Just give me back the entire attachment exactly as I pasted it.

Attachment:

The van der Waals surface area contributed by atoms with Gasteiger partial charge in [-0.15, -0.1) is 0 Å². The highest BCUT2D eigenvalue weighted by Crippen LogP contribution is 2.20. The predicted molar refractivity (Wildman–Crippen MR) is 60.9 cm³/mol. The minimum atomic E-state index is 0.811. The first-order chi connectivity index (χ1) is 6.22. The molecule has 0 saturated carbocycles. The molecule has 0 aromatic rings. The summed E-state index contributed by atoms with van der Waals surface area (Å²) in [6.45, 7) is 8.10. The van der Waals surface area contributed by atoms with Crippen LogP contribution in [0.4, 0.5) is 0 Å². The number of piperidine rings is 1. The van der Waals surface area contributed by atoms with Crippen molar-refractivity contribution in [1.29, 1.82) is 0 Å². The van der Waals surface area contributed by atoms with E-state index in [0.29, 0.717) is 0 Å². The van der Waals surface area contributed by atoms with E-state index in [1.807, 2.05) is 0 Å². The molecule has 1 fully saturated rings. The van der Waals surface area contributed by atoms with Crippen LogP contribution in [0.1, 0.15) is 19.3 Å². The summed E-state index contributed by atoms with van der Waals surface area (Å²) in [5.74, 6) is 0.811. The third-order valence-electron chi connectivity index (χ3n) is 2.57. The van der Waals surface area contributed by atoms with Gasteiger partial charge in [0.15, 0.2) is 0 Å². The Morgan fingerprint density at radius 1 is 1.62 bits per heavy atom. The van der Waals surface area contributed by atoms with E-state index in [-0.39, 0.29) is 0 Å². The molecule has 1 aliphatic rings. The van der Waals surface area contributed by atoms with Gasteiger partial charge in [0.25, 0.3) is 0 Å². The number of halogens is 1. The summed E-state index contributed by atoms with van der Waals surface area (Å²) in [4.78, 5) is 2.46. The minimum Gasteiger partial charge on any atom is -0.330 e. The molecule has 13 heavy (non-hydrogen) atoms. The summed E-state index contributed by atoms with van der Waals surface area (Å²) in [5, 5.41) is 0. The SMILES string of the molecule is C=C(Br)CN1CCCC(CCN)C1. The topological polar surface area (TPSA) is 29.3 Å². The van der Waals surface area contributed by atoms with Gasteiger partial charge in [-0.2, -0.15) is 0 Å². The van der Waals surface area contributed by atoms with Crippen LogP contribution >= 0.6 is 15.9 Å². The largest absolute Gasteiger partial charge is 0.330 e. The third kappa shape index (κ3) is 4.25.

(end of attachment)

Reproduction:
The van der Waals surface area contributed by atoms with Gasteiger partial charge in [-0.15, -0.1) is 0 Å². The highest BCUT2D eigenvalue weighted by Crippen LogP contribution is 2.20. The predicted molar refractivity (Wildman–Crippen MR) is 60.9 cm³/mol. The minimum atomic E-state index is 0.811. The first-order chi connectivity index (χ1) is 6.22. The molecule has 0 saturated carbocycles. The molecule has 0 aromatic rings. The summed E-state index contributed by atoms with van der Waals surface area (Å²) in [6.45, 7) is 8.10. The van der Waals surface area contributed by atoms with Crippen LogP contribution in [0.4, 0.5) is 0 Å². The number of piperidine rings is 1. The van der Waals surface area contributed by atoms with Crippen molar-refractivity contribution in [1.29, 1.82) is 0 Å². The van der Waals surface area contributed by atoms with E-state index in [0.29, 0.717) is 0 Å². The van der Waals surface area contributed by atoms with E-state index in [1.807, 2.05) is 0 Å². The molecule has 1 fully saturated rings. The van der Waals surface area contributed by atoms with Crippen LogP contribution in [0.1, 0.15) is 19.3 Å². The summed E-state index contributed by atoms with van der Waals surface area (Å²) in [5.74, 6) is 0.811. The third-order valence-electron chi connectivity index (χ3n) is 2.57. The van der Waals surface area contributed by atoms with Gasteiger partial charge in [0.15, 0.2) is 0 Å². The Morgan fingerprint density at radius 1 is 1.62 bits per heavy atom. The van der Waals surface area contributed by atoms with E-state index in [-0.39, 0.29) is 0 Å². The molecule has 1 aliphatic rings. The van der Waals surface area contributed by atoms with Gasteiger partial charge in [0.25, 0.3) is 0 Å². The number of halogens is 1. The summed E-state index contributed by atoms with van der Waals surface area (Å²) in [4.78, 5) is 2.46. The minimum Gasteiger partial charge on any atom is -0.330 e. The molecule has 13 heavy (non-hydrogen) atoms. The summed E-state index contributed by atoms with van der Waals surface area (Å²) in [5, 5.41) is 0. The SMILES string of the molecule is C=C(Br)CN1CCCC(CCN)C1. The topological polar surface area (TPSA) is 29.3 Å². The van der Waals surface area contributed by atoms with Gasteiger partial charge in [-0.2, -0.15) is 0 Å². The van der Waals surface area contributed by atoms with Crippen LogP contribution >= 0.6 is 15.9 Å². The largest absolute Gasteiger partial charge is 0.330 e. The third kappa shape index (κ3) is 4.25.